172: Proper 7C (June 19, 2016)


172: Proper 7C (June 19, 2016)

image: "My Name is Legion" 
Join us at Wild Goose Festival July 7-10 in Hot Springs North Carolina!

  • Save 25% with the code “GooseCast2016

Voice in the Wilderness: Galatians 3:23-29 with Melissa Meyers & Nicole Cox #pastorbesties

Featured Musician - Red Molly, “Jezebel” from their album James

Episode 172 Proper 7, Year C (June 19, 2016)
Hello and welcome to the Pulpit Fiction Podcast, the lectionary podcast for preachers, seekers and Bible geeks. This is episode 172 for Sunday, June 19, 2016, Proper 7, Year C.

Introduction and Check-in  

  • Jim Wallis Audio disaster, but bear with it and check it out!
  • Join us at Wild Goose Festival July 7-10 in Hot Springs North Carolina!

    • Save 25% with the code “GooseCast2016

Voice in the Wilderness: Galatians 3:23-29 with Melissa Meyers & Nicole Cox #pastorbesties

Featured Musician - Red Molly, “Jezebel” from their album James

Donate: www.pulpitfiction.us/donate

Gospel Reading: Luke 8:26-39 Gerasene Demoniac
Initial Thoughts

  • How do modern listeners talk about demons?

    • Actual embodied manifestations of evil?
    • Mental health

    • Addiction
    • Like the ‘enemies’ in the Psalms?
    • Anxiety, depression, isolation, greed, self-doubt.

Bible Study

  • Lectionary Context

    • Skipped Parable of the Sower, Jesus saying, “My mother and brothers are those who hear my words and do it.”  and Jesus calming the storm  (which he did on this trip to other side of the Sea of Galilee).

      • Three stories of people not understanding.
      • Sower and the seed is about ¾ of seed that doesn’t take.
      • Jesus redefining family
      • Disciples fearful in the boat
    • This is a story of the demon knowing exactly who Jesus is.
    • Strange story of Jesus crossing sea, healing man, leaving him there, and going back. A lot of effort for one man, even if he is occupied by a Legion.
  • Greeted by “a certain man.” Man gets no name

    • “Possessed by demons”
    • For a long time: Naked, living among tombs
    • Had been chained and guarded
    • “As in many stories of persons who have a demon, the pronouns are hard to keep separate. In the phrase “He said” the ‘he’ is Legion. In the phrase “into him” the ‘him’ is the man, not Legion. It is not a linguistic problem, it is the problem of identity with anyone who has a demon. Who am I? Who am I apart from or in cohesion with this demon? Can ‘I’ be separated from ‘it’? I find stories of persons with demons to be powerfully insightful into the real dilemmas facing anyone with controlling habits, diseases, or conditions. We become identified with the disease and the behaviors, whether via pity or anger. What worse condition is there than to ask, “Who am I” and not to be able to answer?” (D Mark Davis, Left Behind and Loving It)
    • Institutionalized - apart from society
  • Demon recognizes Jesus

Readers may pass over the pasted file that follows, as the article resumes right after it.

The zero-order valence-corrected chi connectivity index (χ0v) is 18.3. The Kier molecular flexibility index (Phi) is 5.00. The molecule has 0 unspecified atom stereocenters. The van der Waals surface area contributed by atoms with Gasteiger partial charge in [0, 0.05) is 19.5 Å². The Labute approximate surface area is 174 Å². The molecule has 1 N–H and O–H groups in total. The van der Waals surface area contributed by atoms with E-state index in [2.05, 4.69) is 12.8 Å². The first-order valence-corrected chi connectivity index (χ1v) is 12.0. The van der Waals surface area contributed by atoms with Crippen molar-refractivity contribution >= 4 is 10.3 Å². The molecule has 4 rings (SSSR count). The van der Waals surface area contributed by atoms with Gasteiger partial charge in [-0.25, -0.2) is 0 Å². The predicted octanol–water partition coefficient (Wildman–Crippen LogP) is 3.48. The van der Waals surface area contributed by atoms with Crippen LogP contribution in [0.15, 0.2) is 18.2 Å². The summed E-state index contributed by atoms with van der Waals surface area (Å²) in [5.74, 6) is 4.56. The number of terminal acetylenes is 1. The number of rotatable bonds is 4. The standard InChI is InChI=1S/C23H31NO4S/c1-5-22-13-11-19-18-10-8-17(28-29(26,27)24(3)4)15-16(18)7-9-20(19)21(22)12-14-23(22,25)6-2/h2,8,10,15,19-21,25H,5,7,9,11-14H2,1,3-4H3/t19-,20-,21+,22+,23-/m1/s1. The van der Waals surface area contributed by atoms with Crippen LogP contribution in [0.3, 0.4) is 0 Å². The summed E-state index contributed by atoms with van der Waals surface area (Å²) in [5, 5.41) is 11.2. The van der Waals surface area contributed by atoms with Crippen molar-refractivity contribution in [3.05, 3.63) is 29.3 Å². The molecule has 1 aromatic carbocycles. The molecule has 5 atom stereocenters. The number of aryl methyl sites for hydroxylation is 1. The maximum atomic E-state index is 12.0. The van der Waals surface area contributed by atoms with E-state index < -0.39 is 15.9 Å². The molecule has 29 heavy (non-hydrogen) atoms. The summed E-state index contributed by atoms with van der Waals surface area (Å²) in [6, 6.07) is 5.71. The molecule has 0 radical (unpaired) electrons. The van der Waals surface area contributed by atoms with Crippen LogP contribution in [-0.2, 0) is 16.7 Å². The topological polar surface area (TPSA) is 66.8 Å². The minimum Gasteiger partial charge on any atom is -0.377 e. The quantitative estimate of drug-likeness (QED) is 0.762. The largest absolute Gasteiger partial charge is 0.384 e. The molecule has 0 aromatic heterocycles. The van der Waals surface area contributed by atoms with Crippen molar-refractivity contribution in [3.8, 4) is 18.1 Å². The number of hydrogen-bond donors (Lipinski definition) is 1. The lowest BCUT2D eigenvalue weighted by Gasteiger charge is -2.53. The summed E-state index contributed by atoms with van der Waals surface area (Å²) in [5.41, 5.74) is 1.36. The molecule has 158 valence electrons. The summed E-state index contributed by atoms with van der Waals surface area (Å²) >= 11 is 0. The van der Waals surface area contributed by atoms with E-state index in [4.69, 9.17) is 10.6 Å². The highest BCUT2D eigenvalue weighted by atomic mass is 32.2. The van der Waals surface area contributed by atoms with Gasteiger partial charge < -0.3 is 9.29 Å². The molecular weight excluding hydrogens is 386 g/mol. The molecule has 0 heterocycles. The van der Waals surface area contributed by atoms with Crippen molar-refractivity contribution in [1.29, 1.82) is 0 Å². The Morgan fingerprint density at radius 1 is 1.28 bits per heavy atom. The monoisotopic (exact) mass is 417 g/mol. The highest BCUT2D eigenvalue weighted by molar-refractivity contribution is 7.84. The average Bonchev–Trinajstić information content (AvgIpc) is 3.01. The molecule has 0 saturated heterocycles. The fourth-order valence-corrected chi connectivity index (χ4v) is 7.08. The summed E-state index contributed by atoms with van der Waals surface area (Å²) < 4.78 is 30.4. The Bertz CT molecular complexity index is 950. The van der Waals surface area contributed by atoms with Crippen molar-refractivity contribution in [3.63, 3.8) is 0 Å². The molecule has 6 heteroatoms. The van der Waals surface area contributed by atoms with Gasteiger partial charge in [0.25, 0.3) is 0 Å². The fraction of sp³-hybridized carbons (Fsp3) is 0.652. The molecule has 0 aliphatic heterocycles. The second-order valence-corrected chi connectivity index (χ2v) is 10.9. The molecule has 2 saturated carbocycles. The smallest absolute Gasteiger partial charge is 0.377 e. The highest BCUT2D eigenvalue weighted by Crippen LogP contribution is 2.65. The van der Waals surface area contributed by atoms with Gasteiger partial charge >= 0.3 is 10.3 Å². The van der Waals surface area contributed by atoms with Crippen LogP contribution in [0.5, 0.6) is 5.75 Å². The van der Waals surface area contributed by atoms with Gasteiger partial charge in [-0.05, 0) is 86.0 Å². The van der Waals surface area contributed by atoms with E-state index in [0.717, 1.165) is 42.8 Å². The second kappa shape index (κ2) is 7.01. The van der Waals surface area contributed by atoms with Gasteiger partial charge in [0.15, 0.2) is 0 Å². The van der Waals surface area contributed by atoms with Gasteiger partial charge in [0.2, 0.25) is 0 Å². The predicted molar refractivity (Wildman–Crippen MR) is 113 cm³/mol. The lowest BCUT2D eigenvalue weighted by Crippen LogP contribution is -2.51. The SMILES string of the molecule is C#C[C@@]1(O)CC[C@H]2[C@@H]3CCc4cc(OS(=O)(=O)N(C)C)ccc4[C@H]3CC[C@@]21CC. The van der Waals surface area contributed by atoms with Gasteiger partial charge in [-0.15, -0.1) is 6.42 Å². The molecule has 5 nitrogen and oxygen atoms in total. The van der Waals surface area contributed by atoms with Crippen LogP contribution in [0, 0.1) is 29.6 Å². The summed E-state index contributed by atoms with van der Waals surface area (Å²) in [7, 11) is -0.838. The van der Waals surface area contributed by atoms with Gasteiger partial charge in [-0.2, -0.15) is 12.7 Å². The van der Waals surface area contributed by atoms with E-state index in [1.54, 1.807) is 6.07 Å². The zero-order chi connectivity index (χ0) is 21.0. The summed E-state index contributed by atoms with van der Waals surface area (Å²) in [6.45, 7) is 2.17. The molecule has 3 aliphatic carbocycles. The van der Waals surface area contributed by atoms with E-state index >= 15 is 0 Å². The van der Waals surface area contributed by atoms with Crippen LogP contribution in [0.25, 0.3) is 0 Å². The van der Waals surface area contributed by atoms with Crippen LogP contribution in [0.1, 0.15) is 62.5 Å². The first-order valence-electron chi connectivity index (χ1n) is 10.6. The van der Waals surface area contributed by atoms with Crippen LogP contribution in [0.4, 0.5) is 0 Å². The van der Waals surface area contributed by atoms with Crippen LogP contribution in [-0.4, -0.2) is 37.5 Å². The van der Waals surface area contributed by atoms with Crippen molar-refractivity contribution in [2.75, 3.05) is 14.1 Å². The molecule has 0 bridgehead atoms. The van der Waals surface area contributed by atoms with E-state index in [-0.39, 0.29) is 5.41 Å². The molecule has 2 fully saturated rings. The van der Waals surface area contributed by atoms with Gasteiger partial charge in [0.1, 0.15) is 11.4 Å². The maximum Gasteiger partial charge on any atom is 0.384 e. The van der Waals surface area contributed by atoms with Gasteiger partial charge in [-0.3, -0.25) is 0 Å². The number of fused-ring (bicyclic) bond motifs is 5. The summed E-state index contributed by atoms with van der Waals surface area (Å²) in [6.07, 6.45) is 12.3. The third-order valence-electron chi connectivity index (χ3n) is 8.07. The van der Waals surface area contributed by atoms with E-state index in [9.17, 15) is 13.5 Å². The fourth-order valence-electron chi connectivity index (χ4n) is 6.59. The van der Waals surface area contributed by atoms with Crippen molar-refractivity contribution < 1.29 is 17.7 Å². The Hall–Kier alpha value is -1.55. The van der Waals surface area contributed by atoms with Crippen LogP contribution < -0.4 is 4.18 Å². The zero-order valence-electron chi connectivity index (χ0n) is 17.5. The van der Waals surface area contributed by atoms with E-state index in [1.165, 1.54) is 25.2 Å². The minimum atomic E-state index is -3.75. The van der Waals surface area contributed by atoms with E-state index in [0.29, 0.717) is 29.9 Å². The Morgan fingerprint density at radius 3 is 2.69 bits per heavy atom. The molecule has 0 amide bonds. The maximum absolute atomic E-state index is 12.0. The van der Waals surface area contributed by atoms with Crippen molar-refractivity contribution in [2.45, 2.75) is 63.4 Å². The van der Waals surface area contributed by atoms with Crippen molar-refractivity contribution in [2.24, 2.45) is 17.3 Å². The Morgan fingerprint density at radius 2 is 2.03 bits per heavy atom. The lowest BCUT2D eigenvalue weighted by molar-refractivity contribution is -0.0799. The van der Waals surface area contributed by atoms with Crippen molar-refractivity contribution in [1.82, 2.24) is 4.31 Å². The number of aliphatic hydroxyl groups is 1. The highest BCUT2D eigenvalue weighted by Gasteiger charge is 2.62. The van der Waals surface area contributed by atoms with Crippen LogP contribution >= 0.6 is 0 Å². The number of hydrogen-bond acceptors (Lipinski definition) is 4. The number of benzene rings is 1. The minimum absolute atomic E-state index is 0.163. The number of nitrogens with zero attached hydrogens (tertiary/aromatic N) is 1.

• For it was already called out of the man
    • Demon tries to assert authority by naming Jesus.
    • Jesus responds by demanding demon’s name.
    • “Legion” is a clear allusion to Roman authority.

      • A Legion is an occupying force, about 6,000 soldiers.
      • “The demoniac is called by the Latin name "Legion," referring to a company of up to 6,000 Roman soldiers. This strongly suggests that Mark linked the exorcism of the evil powers occupying the demoniac with acts of Roman oppression. The demons' preference for pigs is because of the animal's negative association in Judaism. The association of a Roman legion with a herd of pigs was a priceless piece of irony (Jeffrey John, The Meaning in the Miracles, 86).

Luke, following Mark's lead, identifies Roman military might with the supernatural powers that are behind all systems of violent oppression.” (Alyce McKenzie, Patheos)

    • Legion begs mercy. Jesus casts him into pigs - not valued animals for the time - and they run off the cliff and die.
  • People’s response is not positive.

    • v. 35:

      • CEB: “Filled with awe”
      • NRSV: “And they were afraid.”
    • v. 37

      • CEB: People “overcome with fear”
      • NRSV: People “seized with great fear”
      • Left Behind and Loving it: “They were bound together by fear.” So now, the man who was bound by chains now has caused the people to be “bound by fear.”
  • Man’s response

    • He wants to be bound to Jesus.
    • Jesus tells man to tell people “what God had done for him.”
    • Man tells people “what Jesus had done for him.”
    • Obedience or disobedience?

Sermon Thoughts and Questions:

  • How are mentally ill treated today? More and more, prisons are our mental health facilities. This man was chained in the tombs because of his possession. How many of those in our prison system are suffering from mental illness?

  • The man has no identity apart from his affliction. How many of us are defined by our failures?  Two quotes from David Lose:

    • Don’t we also tend to define ourselves in terms of our deficiencies and setbacks, our disappointments and failures? Not always, of course, but enough to rob us of the abundant life God hopes that we experience and share. Why is it that every time we want to take a risk and in this way be vulnerable, we are reminded of every failure, every disappointment we’ve experienced before? Perhaps because we’ve allowed these things to possess us. We, too, are Legion.